Damn! Probably rough as hell, balls to the walls, and the talk of wind already is not a good thing. With only a slight increase in wind, what was a marginal sea state would go over the top and become dangerous. How did we know not know that this early wind would not quickly become a gale? Maybe it would blow for days as it often did. How did we know? But if Shorty was going to fish, then I had to fish. Shorty fished tough water though, and I didn't trust his judgment as a result. But I had to go out and look. There was no choice here.

With talk of wind, many fisherman would go to "Chicken Point." Here, on this bluff where you could see the ocean, even in the dark, men would gather to discuss the waves and the swell. This was difficult in the dark of night, but if any of the waves could be seen breaking, most would not fish and they were the chickens. I always said, " Well, I'm goin' out and see what happens." Sometimes this was just a lie and I'd go back to the trailer and go back to sleep.

However, most days, even when dangerous for a small boats, we’d fish. We were driven by the money. I know of no job where men risk their lives so that others could eat the delicious salmon which the whole world doted on. .I always hoped that in a nice, warm restaurant somewhere as a patron dug in to a beautiful salmon fillet, that they wuld sy,"Isn't this just wonderful? They have beautiful fish here. I wonder who caught them?" No fishing-no salmon. For bucks, you risked your life. No risks--no bucks or salmon. This was all plain and simple capitalism in its rawest and cruelest form. Few questioned this most basic truth.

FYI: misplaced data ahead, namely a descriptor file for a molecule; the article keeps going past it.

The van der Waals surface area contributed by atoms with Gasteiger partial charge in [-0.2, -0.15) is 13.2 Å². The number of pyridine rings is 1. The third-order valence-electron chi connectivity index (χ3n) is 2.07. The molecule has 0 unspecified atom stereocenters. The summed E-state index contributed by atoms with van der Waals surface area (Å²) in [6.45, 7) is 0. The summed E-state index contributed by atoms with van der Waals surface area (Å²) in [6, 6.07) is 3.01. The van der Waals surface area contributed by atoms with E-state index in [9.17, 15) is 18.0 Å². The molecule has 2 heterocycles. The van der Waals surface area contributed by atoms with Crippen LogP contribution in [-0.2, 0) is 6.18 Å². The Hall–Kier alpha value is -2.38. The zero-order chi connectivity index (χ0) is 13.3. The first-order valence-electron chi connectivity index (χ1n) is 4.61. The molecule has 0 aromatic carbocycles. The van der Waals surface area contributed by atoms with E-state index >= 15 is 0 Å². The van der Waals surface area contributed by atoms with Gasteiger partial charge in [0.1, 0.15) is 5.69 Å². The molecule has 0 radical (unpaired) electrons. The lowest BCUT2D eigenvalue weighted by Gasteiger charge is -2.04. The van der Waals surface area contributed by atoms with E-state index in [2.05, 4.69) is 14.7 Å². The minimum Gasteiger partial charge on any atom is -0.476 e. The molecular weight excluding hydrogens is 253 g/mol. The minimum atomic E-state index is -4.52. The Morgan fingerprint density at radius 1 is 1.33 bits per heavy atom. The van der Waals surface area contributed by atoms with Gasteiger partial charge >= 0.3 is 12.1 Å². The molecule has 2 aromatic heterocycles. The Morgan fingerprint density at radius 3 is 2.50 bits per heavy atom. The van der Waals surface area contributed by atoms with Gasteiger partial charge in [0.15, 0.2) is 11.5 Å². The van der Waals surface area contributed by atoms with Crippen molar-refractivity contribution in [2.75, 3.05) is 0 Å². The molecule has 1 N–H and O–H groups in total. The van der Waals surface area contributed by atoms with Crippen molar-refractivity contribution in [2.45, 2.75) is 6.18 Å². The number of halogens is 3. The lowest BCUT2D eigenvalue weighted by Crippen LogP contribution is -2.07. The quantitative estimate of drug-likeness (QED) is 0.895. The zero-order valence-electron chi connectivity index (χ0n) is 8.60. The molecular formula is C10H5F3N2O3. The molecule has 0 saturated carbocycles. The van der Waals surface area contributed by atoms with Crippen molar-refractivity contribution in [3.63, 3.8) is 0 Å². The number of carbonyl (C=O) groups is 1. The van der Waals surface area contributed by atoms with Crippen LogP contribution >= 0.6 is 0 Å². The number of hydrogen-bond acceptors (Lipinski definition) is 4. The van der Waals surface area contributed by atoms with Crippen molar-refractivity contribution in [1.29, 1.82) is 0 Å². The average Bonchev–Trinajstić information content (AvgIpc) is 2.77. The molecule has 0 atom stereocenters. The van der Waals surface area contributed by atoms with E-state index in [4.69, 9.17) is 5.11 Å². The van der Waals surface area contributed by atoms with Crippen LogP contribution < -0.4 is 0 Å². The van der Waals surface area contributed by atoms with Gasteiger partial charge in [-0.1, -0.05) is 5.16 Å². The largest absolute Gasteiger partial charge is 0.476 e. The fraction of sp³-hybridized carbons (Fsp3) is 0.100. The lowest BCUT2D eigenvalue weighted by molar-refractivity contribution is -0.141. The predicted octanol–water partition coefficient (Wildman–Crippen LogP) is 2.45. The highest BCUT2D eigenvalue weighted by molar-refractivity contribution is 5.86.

I'd go back to camp worrying about the hard day ahead. I knew that the boat would roll violently, and to keep my feet all day, my legs would become completely worn out. It would be a dog tired day and probably no fish. Damn that Shorty!

Now I had to rush to make it out by first light. Get my lunch out of the freezer, always the same thing, a baloney, brunswieger and cheese on French bread sandwich and a beer. On the boat, there would be a case of canned herring to munch on if you needed something to eat before lunch. It was ironic that the fish and the fisherman ate the same thing.

After stumbling down the stairs, I had to ready the boat, and get the engine started and all gear had to be carefully adjusted and checked as there would be no time for such important tasks once the boat met the sea. You just would be too busy with other things. Now you cast her off, pulling in and stowing all the mooring lines and backing out from the slip to enter the river and begin the mile long downstream trek that let to the ocean. But even here was danger. You might crash into a neighboring boat and gouge the hull. Or you might not turn correctly and go aground or you might block the river and some jerk behind you would run you down in his ignorance to stay a respectful distance behind. Oh what a lovely time. But these minor dangers would pale against the troubles which were surely up ahead. So it was down to the sea in little ships.